BACKGROUND: Mortality following pancreatoduodenectomy is related to centre volume although the optimal volume is not defined.
METHODS: Patients undergoing PD between 2001 and 2016 were identified from UK national databases. The effects of patient variables, centre volume and time period upon 90 day mortality were studied.
RESULTS: 90 day mortality (970/14,935, 6.5%) was related to advanced age, comorbidity, diagnosis, ethnicity, deprivation, centre volume and time period. Mortality rates fell markedly from 10.0% in 2001-4 to 4.1% in 2013-16. There was no difference in 90 day mortality between high (36 -60 PD per year) and very high volume (>60) centres. However, patients operated upon at very high volume centres were more elderly (66, 58 -73 vs 65, 56 -72; median, IQR; p = 0.006), deprived (38.7 vs 34.6%; p < 0.001) and co morbid (48.9 vs 46.1%; p = 0.027).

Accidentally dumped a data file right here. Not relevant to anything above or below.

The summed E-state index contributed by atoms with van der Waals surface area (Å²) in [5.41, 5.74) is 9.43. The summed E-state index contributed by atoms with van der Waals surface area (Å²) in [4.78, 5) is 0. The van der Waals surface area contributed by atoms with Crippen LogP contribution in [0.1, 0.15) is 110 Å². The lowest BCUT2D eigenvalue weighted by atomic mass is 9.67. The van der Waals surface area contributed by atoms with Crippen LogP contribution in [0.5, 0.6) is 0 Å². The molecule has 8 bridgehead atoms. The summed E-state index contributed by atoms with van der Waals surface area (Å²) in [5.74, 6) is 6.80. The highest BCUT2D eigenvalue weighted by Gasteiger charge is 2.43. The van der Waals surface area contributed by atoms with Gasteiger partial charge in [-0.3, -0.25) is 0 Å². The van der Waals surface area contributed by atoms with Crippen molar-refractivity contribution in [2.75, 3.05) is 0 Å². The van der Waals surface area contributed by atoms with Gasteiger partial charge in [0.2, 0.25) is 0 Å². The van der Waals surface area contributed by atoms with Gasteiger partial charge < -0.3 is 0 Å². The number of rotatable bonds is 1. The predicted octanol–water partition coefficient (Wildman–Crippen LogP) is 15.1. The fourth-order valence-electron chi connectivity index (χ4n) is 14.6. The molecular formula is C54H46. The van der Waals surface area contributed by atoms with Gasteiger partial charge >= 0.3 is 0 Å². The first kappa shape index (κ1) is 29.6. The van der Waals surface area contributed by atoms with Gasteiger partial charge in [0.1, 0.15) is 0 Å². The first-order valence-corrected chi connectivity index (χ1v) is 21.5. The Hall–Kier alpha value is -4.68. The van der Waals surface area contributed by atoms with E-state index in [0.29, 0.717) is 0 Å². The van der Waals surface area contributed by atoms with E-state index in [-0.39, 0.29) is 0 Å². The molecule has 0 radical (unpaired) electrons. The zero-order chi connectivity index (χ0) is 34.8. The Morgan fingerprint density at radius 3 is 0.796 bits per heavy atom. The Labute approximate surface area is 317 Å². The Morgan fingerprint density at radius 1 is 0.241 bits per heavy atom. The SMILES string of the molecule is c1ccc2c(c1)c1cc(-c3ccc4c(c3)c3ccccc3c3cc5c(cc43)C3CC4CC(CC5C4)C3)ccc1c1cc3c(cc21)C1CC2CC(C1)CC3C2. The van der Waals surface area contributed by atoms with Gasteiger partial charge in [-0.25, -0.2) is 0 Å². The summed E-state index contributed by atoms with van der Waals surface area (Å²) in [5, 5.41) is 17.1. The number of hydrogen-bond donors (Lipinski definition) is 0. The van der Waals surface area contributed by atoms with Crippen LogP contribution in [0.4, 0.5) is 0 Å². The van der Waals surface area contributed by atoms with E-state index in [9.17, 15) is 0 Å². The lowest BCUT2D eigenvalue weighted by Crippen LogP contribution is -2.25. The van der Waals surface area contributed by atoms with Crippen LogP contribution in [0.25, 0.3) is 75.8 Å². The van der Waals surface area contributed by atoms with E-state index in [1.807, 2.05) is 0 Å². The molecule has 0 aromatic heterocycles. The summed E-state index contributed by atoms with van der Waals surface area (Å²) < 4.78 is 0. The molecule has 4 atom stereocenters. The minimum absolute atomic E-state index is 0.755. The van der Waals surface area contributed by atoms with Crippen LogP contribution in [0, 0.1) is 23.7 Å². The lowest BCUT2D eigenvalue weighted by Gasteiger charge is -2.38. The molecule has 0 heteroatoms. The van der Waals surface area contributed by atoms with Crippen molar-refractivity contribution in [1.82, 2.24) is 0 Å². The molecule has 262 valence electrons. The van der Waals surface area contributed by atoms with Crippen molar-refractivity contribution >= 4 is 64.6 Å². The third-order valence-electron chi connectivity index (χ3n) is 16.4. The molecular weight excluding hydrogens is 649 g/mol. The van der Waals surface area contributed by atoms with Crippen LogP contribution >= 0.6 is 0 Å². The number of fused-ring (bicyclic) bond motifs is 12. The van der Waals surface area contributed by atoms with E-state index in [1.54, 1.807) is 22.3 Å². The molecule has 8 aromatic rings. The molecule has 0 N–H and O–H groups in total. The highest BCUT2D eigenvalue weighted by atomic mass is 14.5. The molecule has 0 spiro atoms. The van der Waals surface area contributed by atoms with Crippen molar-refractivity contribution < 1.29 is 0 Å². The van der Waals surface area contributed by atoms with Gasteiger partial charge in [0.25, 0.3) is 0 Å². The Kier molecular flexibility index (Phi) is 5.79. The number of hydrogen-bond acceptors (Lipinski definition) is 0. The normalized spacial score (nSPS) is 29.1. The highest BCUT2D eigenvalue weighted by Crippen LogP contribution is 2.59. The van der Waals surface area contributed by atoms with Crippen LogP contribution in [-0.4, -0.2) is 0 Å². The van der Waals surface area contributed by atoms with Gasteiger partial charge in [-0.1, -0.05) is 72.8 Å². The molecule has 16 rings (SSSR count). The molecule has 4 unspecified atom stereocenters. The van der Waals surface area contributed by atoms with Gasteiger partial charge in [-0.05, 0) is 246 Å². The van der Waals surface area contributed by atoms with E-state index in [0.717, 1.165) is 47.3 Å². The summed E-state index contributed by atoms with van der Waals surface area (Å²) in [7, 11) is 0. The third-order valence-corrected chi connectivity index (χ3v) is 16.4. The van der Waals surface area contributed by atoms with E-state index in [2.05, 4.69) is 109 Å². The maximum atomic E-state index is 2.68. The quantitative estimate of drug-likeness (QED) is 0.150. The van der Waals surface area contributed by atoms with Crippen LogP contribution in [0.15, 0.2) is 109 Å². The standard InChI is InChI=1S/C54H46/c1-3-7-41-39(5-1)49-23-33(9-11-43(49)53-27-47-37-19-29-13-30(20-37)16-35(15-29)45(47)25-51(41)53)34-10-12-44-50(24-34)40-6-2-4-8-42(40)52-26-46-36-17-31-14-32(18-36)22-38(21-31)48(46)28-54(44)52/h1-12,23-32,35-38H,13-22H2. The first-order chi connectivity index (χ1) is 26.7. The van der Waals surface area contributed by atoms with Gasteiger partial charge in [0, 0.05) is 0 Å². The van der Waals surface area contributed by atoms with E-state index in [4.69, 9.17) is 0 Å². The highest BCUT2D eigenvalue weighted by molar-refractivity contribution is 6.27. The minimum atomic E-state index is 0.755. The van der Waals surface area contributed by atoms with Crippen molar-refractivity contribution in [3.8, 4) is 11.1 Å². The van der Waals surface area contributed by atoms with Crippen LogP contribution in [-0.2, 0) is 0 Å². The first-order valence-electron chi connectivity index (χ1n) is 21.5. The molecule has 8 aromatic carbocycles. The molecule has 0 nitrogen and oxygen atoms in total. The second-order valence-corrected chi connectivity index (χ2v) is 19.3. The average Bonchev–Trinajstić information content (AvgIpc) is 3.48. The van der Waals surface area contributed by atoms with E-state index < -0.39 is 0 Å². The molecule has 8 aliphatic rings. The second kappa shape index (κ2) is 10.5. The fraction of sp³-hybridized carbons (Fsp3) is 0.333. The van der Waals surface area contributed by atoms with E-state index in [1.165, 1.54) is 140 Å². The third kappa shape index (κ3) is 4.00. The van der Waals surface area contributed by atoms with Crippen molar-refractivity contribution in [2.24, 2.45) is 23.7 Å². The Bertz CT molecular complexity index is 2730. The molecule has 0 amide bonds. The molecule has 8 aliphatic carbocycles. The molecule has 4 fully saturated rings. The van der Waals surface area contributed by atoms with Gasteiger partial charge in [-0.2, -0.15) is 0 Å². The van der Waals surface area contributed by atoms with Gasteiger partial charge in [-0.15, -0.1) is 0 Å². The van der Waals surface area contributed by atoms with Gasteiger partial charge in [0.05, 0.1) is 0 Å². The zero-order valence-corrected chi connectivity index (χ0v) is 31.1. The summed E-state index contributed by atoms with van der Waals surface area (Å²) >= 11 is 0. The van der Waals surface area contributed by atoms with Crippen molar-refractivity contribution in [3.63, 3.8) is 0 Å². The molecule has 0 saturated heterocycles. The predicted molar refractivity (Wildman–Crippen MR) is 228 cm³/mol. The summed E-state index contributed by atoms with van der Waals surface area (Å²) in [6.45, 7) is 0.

CONCLUSION: Although a plateau in the centre volume and mortality relationship appears to have been demonstrated those patients treated at the highest volume centres were at higher risk of mortality. This data suggests therefore that to further understand outcomes from specialist centres characteristics of the patient population should be defined, not just centre volume.
|Journal||HPB : the official journal of the International Hepato Pancreato Biliary Association|
|Early online date||9 Jun 2018|
|Publication status||E-pub ahead of print - 9 Jun 2018|